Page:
Identification and Significance of the Innovation
Anomalous propulsion effects where there should be none were observed as alternate thrusts in tests of a self-contained so-called RAMA device, developed at Instituto Universitario Aeronáutico (Argentina). This device, involving ring shaped high-K ceramic capacitors with wrapped around toroid coils, generates crossed time harmonic electromagnetic (EM) fields in phase quadrature. It is proposed to rectify those harmonic thrusts by superposing them with rotational motion of the device at exactly the same angular frequency, so that should they be due to hidden mechanical and/or electromagnetic inner momenta, the time-averaged effect would necessarily vanish.
If unidirectional thrusts were detected, a highly innovative propulsion system getting rid of propellants and/or beamed/collected mass/energy from external sources, would have been achieved, allowing for very high velocities in space and substantially cutting down space transportation costs. Several theoretical formalisms have been advanced to explain the working of this kind of propulsion concepts. They formally reduce to force producing mechanisms which cannot be entirely electromagnetic, since if that were the case, the self-contained device should comply with the Law of Momentum Conservation; instead, electromagnetically induced gravitational fields are proposed as responsible for the observed results. Although there is no universal consensus about their theoretical plausibility, an experimental elucidation of the subject is currently underway at prestigious institutions in U.S.A, E.U. and China. To date, the peer-reviewed results reported by these teams are in the N range of unidirectional (rectified) thrust, to be contrasted with alternate thrusts in the mN range presently obtained in the RAMA device, and being expected as effective unidirectional thrusts in the modified device with a rectification fixture.
To implement the thrust rectification, a reaction wheel assures the rotation of the device, the torque being supplied by a brushless high rotation rate electric motor. To synchronize the harmonic thrust with the rotational motion, the angular velocity of the rotating assembly as measured by a solid-state gyrometer, and the thrust frequency, are fed into an on-board computer charged of generating the velocity commands to the brushless motor. The on-board electronics is completed with a RF link to assure the ON-OFF activation commands from the lab operators, acting upon both the thruster and the reaction wheel. The whole rotating assembly is integrated to a supporting fixture fixed to a 0.01 mN accuracy thrust-sensing rig.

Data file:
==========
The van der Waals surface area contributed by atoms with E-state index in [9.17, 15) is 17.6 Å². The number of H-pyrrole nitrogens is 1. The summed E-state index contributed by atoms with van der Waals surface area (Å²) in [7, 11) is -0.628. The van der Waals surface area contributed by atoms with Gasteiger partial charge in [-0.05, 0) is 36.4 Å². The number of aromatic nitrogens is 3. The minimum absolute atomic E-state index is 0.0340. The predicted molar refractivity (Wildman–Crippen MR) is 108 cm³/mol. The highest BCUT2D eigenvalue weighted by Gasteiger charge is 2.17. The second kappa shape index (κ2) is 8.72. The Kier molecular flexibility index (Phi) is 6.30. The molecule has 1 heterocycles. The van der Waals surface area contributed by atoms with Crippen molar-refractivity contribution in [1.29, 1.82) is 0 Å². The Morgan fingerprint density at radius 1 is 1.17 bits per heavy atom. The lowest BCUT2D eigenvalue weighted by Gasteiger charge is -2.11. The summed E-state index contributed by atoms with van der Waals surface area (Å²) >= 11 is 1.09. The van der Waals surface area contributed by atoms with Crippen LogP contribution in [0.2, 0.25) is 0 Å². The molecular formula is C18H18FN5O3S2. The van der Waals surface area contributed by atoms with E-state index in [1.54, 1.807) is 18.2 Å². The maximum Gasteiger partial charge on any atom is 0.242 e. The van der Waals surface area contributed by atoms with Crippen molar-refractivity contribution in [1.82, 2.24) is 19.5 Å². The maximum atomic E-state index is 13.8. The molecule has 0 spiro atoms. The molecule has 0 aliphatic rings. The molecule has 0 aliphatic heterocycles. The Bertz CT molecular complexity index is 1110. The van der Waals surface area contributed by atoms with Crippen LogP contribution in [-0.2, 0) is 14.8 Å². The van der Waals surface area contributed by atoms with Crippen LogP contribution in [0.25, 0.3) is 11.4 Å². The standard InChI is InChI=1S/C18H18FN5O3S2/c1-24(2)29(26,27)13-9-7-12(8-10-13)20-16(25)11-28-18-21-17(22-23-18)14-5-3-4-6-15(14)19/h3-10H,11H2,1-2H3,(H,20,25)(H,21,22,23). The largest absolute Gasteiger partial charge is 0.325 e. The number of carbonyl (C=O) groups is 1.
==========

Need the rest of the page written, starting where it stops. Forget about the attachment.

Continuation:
The outcome of a successful project through Development and Qualification phases will be a validated propellant-less propulsion concept for in-space applications at proto-flight technological level (TRL-6), able of capturing a substantial fraction of a $20B launchers and spacecrafts market and very likely stirring an exponential growth of the sector. Near term foreseeable applications includes GEO satellite station-keeping, NEO/NMO satellite orbit raising/lowering and deep space trajectories mid-course corrections, using solar and/or RTG power. Mid-term applications could involve deep space main propulsion, from robotic to crewed missions, provided on-board nuclear fission power is available. Far term applications could be in the realm of interstellar missions, using on-board nuclear fusion and/or antimatter power.
ABOUT THE ENTRANT
Type of entry:teamTeam members:Hector H. Brito, Marcos A. Brito, Roque De Alessandro, Mauro Gomez, Ruben Minutta, Carlos A. Vitulich, Santiago Rodriguez.
Hector is inspired by:It is more than 45 years since astronauts got beyond Earth's low orbits for the last time; besides, the costs of access to space have only slightly decreased since the beginnings of the space age. The problem lies in the propulsion and the challenge is to find a propellant-less solution .
Software used for this entry:AutoCAD, SolidWorks, COMSOL, Matlab, Maple, Maxima